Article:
Since the late 1990’s and through Hurricane Ike, the property values have grown due to the increasing demand for second homes. Galveston is again flourishing despite its’ constant threat of storms.

Early_AV_copy  Ashton_Villa

Left: The 1859 Ashton Villa, first of Galveston’s great Broadway mansions, has long been at the center of the Island’s social life.

RIght: Saved from demolition in 1971 by GHF, 1859 Ashton Villa is listed on the National Register of Historic Places and is a Recorded Texas Historic Landmark.


The Strand now a vacation destination. Then Hutchings Sealy and Co Bank Building 24th and Strand

Here is a look at some of the famous storms that reshaped the island over the years:


1900 Galveston Hurricane

Overall, Galveston has had a relatively small number of direct hits, but some of have been devastating and changed the landscape of the island. The 1900 Galveston Hurricane is still considered to be the granddaddy of all hurricanes and remains the deadliest on US record. This of course happened before the technology was available to forecast and warn the occupants of impending danger. As a result, when this category 4 hurricane with winds 145 miles per hour made landfall on September 8 it is estimated 6,000- 8,000 people perished and 10,000 people left homeless, by what is also called the Great Storm by Galveston locals.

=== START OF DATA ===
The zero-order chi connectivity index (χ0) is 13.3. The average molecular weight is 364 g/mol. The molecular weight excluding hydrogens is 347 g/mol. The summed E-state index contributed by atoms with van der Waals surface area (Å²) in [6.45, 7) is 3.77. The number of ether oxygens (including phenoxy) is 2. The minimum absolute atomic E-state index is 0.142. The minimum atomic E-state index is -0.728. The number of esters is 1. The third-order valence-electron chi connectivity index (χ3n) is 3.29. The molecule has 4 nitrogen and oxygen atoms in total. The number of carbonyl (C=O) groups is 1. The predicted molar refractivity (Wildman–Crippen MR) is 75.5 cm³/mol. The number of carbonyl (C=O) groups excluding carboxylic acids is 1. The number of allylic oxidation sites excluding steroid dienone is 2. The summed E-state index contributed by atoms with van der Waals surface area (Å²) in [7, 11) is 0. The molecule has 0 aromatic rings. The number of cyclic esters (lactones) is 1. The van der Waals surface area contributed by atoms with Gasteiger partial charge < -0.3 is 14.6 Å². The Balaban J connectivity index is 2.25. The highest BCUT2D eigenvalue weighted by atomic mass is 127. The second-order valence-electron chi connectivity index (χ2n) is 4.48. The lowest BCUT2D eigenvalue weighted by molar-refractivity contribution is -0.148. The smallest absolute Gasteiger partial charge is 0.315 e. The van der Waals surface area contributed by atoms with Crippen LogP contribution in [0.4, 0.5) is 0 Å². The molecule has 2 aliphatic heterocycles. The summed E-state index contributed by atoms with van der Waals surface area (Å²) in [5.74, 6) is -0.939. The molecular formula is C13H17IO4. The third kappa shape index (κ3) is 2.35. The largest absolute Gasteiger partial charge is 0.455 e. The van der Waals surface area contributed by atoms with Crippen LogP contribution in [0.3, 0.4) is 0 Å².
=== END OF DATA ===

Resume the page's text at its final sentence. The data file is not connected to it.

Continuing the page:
1915 Hurricane

Also a category 4, this made landfall in mid August and the 21 foot waves were slowed by the newly built Galveston Seawall. Two to four hundred people perished on the island and there was still a lot of destruction, but minor in comparison to its predecessor.

Hurricane Carla 1961

This ranks as one of the most intense tropical cyclones with wind gusts as high as 170 miles per hour and made its direct hit south of Galveston in Port O’Connor, Texas. There were 43 fatalities as a result of Carla.

Hurricane Alicia 1983

This hurricane ended what was the longest hurricane drought in us history after a three year drought. It was a category three and was in the end responsible for 23 deaths and $2 billion in damages. it was also the first hurricane that The National Hurricane Center issued landfall probabilities.

Hurricane Ike 2008

Only categorized as a category 2 when landing in Galveston, this immense storm was responsible for a total of over 29 billion in damages making it now third costliest ever behind Sandy and Katrina.

Real Estate